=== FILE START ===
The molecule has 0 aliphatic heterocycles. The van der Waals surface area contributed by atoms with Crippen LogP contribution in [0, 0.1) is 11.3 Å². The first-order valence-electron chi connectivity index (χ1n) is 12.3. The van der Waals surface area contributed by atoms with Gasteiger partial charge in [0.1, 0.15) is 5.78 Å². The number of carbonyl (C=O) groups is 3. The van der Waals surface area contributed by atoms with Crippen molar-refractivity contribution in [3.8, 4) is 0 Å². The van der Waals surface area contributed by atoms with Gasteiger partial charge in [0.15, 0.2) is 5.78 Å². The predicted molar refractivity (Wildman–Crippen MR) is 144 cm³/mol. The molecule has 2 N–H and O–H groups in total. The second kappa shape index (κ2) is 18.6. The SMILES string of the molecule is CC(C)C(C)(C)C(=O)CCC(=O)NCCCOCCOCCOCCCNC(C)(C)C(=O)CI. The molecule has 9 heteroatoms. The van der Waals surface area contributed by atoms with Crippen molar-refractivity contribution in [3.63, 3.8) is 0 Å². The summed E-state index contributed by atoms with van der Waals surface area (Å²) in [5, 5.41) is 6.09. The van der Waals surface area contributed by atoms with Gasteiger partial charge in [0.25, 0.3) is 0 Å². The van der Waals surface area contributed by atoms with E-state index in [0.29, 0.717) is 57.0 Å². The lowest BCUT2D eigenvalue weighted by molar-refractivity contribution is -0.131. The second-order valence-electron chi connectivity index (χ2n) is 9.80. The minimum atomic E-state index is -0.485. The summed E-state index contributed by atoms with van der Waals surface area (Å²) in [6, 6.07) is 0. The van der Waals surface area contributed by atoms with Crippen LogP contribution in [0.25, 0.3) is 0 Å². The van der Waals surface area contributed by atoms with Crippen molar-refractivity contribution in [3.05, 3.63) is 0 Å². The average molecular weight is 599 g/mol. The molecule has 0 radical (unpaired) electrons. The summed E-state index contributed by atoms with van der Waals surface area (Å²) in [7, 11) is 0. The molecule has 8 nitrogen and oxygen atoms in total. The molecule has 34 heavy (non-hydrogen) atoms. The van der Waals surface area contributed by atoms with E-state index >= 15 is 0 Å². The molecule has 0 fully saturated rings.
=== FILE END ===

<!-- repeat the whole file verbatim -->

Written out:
The molecule has 0 aliphatic heterocycles. The van der Waals surface area contributed by atoms with Crippen LogP contribution in [0, 0.1) is 11.3 Å². The first-order valence-electron chi connectivity index (χ1n) is 12.3. The van der Waals surface area contributed by atoms with Gasteiger partial charge in [0.1, 0.15) is 5.78 Å². The number of carbonyl (C=O) groups is 3. The van der Waals surface area contributed by atoms with Crippen molar-refractivity contribution in [3.8, 4) is 0 Å². The van der Waals surface area contributed by atoms with Gasteiger partial charge in [0.15, 0.2) is 5.78 Å². The predicted molar refractivity (Wildman–Crippen MR) is 144 cm³/mol. The molecule has 2 N–H and O–H groups in total. The second kappa shape index (κ2) is 18.6. The SMILES string of the molecule is CC(C)C(C)(C)C(=O)CCC(=O)NCCCOCCOCCOCCCNC(C)(C)C(=O)CI. The molecule has 9 heteroatoms. The van der Waals surface area contributed by atoms with Crippen molar-refractivity contribution in [3.63, 3.8) is 0 Å². The summed E-state index contributed by atoms with van der Waals surface area (Å²) in [5, 5.41) is 6.09. The van der Waals surface area contributed by atoms with Gasteiger partial charge in [0.25, 0.3) is 0 Å². The van der Waals surface area contributed by atoms with E-state index in [0.29, 0.717) is 57.0 Å². The lowest BCUT2D eigenvalue weighted by molar-refractivity contribution is -0.131. The second-order valence-electron chi connectivity index (χ2n) is 9.80. The minimum atomic E-state index is -0.485. The summed E-state index contributed by atoms with van der Waals surface area (Å²) in [6, 6.07) is 0. The van der Waals surface area contributed by atoms with Crippen LogP contribution in [0.25, 0.3) is 0 Å². The van der Waals surface area contributed by atoms with Crippen molar-refractivity contribution in [3.05, 3.63) is 0 Å². The average molecular weight is 599 g/mol. The molecule has 0 radical (unpaired) electrons. The summed E-state index contributed by atoms with van der Waals surface area (Å²) in [7, 11) is 0. The molecule has 8 nitrogen and oxygen atoms in total. The molecule has 34 heavy (non-hydrogen) atoms. The van der Waals surface area contributed by atoms with E-state index >= 15 is 0 Å². The molecule has 0 fully saturated rings.